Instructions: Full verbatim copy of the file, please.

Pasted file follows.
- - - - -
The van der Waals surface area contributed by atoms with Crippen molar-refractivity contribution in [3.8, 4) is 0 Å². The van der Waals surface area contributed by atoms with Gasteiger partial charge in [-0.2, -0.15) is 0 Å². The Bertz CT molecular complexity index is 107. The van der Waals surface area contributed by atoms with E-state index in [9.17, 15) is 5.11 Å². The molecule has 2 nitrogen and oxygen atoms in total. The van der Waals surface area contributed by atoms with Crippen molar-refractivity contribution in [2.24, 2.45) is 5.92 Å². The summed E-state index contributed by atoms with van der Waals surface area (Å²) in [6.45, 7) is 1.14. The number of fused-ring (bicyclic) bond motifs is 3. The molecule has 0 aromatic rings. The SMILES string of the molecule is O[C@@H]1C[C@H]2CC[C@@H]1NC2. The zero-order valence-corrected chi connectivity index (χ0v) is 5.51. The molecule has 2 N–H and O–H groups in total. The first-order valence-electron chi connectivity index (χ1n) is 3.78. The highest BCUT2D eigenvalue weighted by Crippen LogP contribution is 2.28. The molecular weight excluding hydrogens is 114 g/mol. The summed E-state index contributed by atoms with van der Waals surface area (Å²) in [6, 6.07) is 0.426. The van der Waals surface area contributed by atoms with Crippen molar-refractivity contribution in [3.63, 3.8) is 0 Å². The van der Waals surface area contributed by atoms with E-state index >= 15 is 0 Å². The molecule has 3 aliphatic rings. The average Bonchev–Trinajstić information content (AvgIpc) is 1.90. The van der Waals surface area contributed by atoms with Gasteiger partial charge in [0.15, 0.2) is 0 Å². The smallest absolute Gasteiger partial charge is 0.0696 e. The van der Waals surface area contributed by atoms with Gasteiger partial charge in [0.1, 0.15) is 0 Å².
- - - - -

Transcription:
The van der Waals surface area contributed by atoms with Crippen molar-refractivity contribution in [3.8, 4) is 0 Å². The van der Waals surface area contributed by atoms with Gasteiger partial charge in [-0.2, -0.15) is 0 Å². The Bertz CT molecular complexity index is 107. The van der Waals surface area contributed by atoms with E-state index in [9.17, 15) is 5.11 Å². The molecule has 2 nitrogen and oxygen atoms in total. The van der Waals surface area contributed by atoms with Crippen molar-refractivity contribution in [2.24, 2.45) is 5.92 Å². The summed E-state index contributed by atoms with van der Waals surface area (Å²) in [6.45, 7) is 1.14. The number of fused-ring (bicyclic) bond motifs is 3. The molecule has 0 aromatic rings. The SMILES string of the molecule is O[C@@H]1C[C@H]2CC[C@@H]1NC2. The zero-order valence-corrected chi connectivity index (χ0v) is 5.51. The molecule has 2 N–H and O–H groups in total. The first-order valence-electron chi connectivity index (χ1n) is 3.78. The highest BCUT2D eigenvalue weighted by Crippen LogP contribution is 2.28. The molecular weight excluding hydrogens is 114 g/mol. The summed E-state index contributed by atoms with van der Waals surface area (Å²) in [6, 6.07) is 0.426. The van der Waals surface area contributed by atoms with Crippen molar-refractivity contribution in [3.63, 3.8) is 0 Å². The van der Waals surface area contributed by atoms with E-state index >= 15 is 0 Å². The molecule has 3 aliphatic rings. The average Bonchev–Trinajstić information content (AvgIpc) is 1.90. The van der Waals surface area contributed by atoms with Gasteiger partial charge in [0.15, 0.2) is 0 Å². The smallest absolute Gasteiger partial charge is 0.0696 e. The van der Waals surface area contributed by atoms with Gasteiger partial charge in [0.1, 0.15) is 0 Å².